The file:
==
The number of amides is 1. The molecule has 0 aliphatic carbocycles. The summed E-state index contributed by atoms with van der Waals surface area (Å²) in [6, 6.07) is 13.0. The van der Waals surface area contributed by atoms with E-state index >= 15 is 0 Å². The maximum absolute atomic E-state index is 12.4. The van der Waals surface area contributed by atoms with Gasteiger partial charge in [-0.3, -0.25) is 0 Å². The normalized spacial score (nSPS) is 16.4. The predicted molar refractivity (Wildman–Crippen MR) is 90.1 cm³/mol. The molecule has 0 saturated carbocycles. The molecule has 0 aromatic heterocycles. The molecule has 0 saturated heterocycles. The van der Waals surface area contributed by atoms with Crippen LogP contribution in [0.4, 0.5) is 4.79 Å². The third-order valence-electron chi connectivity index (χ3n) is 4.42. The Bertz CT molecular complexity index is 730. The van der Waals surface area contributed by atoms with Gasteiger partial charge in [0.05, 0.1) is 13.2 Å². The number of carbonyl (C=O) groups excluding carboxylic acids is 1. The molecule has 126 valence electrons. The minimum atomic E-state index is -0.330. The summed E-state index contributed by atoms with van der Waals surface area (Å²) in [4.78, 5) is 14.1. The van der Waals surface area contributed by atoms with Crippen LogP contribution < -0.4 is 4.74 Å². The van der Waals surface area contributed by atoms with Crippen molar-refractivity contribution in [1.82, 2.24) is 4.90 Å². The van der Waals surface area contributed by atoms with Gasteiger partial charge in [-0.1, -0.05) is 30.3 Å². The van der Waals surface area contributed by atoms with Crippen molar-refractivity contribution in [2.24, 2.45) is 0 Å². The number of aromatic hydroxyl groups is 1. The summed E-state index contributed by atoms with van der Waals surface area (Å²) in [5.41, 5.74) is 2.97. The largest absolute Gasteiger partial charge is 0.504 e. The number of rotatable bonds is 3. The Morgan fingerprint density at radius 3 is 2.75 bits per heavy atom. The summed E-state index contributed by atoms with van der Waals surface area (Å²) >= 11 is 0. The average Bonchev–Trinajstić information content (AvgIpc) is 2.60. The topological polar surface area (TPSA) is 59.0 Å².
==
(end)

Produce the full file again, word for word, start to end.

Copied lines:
The number of amides is 1. The molecule has 0 aliphatic carbocycles. The summed E-state index contributed by atoms with van der Waals surface area (Å²) in [6, 6.07) is 13.0. The van der Waals surface area contributed by atoms with E-state index >= 15 is 0 Å². The maximum absolute atomic E-state index is 12.4. The van der Waals surface area contributed by atoms with Gasteiger partial charge in [-0.3, -0.25) is 0 Å². The normalized spacial score (nSPS) is 16.4. The predicted molar refractivity (Wildman–Crippen MR) is 90.1 cm³/mol. The molecule has 0 saturated carbocycles. The molecule has 0 aromatic heterocycles. The molecule has 0 saturated heterocycles. The van der Waals surface area contributed by atoms with Crippen LogP contribution in [0.4, 0.5) is 4.79 Å². The third-order valence-electron chi connectivity index (χ3n) is 4.42. The Bertz CT molecular complexity index is 730. The van der Waals surface area contributed by atoms with Gasteiger partial charge in [0.05, 0.1) is 13.2 Å². The number of carbonyl (C=O) groups excluding carboxylic acids is 1. The molecule has 126 valence electrons. The minimum atomic E-state index is -0.330. The summed E-state index contributed by atoms with van der Waals surface area (Å²) in [4.78, 5) is 14.1. The van der Waals surface area contributed by atoms with Crippen LogP contribution < -0.4 is 4.74 Å². The van der Waals surface area contributed by atoms with Crippen molar-refractivity contribution in [1.82, 2.24) is 4.90 Å². The van der Waals surface area contributed by atoms with Gasteiger partial charge in [-0.1, -0.05) is 30.3 Å². The van der Waals surface area contributed by atoms with Crippen molar-refractivity contribution in [2.24, 2.45) is 0 Å². The number of aromatic hydroxyl groups is 1. The summed E-state index contributed by atoms with van der Waals surface area (Å²) in [5.41, 5.74) is 2.97. The largest absolute Gasteiger partial charge is 0.504 e. The number of rotatable bonds is 3. The Morgan fingerprint density at radius 3 is 2.75 bits per heavy atom. The summed E-state index contributed by atoms with van der Waals surface area (Å²) >= 11 is 0. The average Bonchev–Trinajstić information content (AvgIpc) is 2.60. The topological polar surface area (TPSA) is 59.0 Å².